Administrative law – the power of Government authorities to change a life
20 Dec 2017
- Government Advisory
It can be startling to realise how much power and responsibility Australian government authorities have to make decisions which affect the lives of citizens. Parliament makes legislation which confers general rights and duties on us all. It usually falls to executive decision makers such as government departments, agencies, tribunals and licencing authorities to apply legislation to individual circumstances.
Some administrative decisions are little more than the mechanical application of rigid and clear criteria. Others give considerable latitude to the decision-maker to exercise their own judgment in particular instances. Dominic Cookman, Associate with Snedden Hall & Gallop Lawyers explains how such discretions may be exercised in the realm of administrative law.
The decision-makers within government departments currently may be given discretion under legislation to decide
- Whether a university graduate is a fit and proper person to be granted a professional licence or certification;
- Whether a new bar or restaurant should be granted a liquor licence, and if so, under what conditions;
- Whether a person meets the eligibility criteria for a benefit such as a disability support pension, age pension or Austudy payment; or
- Whether an applicant meets the criteria for the grant of a visa to migrate to Australia.
In the context of immigration, let’s look at how and when a flawed decision can be challenged in the Courts
A broad grant of decision-making discretion to the Department of Immigration and Border Protection (DIBP) is not a carte blanche to make any decision it pleases. The Court system is empowered to review decisions made by the Department to ensure that a decision-maker, amongst other things:
- Was not biased;
- Took into account all relevant considerations, and did not take into account any irrelevant considerations;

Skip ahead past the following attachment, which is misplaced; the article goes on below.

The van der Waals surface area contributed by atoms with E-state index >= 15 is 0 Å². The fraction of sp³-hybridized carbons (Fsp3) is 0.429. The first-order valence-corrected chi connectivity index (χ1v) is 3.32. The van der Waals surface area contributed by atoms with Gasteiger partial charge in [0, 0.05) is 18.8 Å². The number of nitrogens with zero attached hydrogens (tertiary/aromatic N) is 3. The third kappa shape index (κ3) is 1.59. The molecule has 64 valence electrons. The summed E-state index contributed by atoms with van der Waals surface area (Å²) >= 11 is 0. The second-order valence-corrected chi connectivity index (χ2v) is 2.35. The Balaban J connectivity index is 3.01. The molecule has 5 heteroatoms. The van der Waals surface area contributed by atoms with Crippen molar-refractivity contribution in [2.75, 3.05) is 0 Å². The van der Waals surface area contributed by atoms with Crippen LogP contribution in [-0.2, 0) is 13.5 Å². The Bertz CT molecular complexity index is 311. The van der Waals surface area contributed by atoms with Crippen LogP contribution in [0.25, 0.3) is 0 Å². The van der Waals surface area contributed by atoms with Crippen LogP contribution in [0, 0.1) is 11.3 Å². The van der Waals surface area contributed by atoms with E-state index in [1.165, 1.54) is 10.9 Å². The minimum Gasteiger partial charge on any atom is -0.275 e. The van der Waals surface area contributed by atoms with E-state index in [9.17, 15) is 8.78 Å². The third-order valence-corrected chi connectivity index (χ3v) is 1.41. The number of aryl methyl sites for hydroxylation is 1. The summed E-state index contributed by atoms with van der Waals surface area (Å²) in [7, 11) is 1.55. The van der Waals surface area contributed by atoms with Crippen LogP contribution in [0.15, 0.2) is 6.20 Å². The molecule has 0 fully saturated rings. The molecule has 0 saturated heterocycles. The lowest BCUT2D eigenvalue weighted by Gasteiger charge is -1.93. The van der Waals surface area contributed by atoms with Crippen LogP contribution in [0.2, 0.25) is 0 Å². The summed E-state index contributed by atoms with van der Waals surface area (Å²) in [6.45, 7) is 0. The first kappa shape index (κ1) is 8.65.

- Gave the applicant a fair opportunity to present their case (known as ‘procedural fairness’ or ‘natural justice’).
Failure to adhere to the above principles is known in administrative law as ‘jurisdictional error’. The presence of a jurisdictional error does not mean that a Court can substitute in its own preferred outcome in place of the existing decision. What it does mean is that a Court can declare that a particular decision was arrived at in an unlawful manner, and that the decision-maker should make the decision again in accordance with the proper procedure.
For example, the DIBP may reject a visa application. Lawyers acting for the visa applicant may apply to the Federal Court, which could find that the visa applicant was not given adequate notice or opportunity to present relevant evidence to the DIBP. Usually, a Court will not order that the applicant should be immediately granted a visa, but instead will order that the DIBP process the visa application again taking into account the additional evidence.
Administrative Law advice
Administrative law is complicated, far-reaching and increasingly important. Snedden Hall & Gallop Lawyers is available to assist government agencies, individuals and organisations to navigate its complexities, assess the risks and protect their rights. Please contact us by email or by phone on (02) 6285 8000. Dominic Cookman is an Associate at Snedden Hall & Gallop and a registered migration agent (MARN 1789257).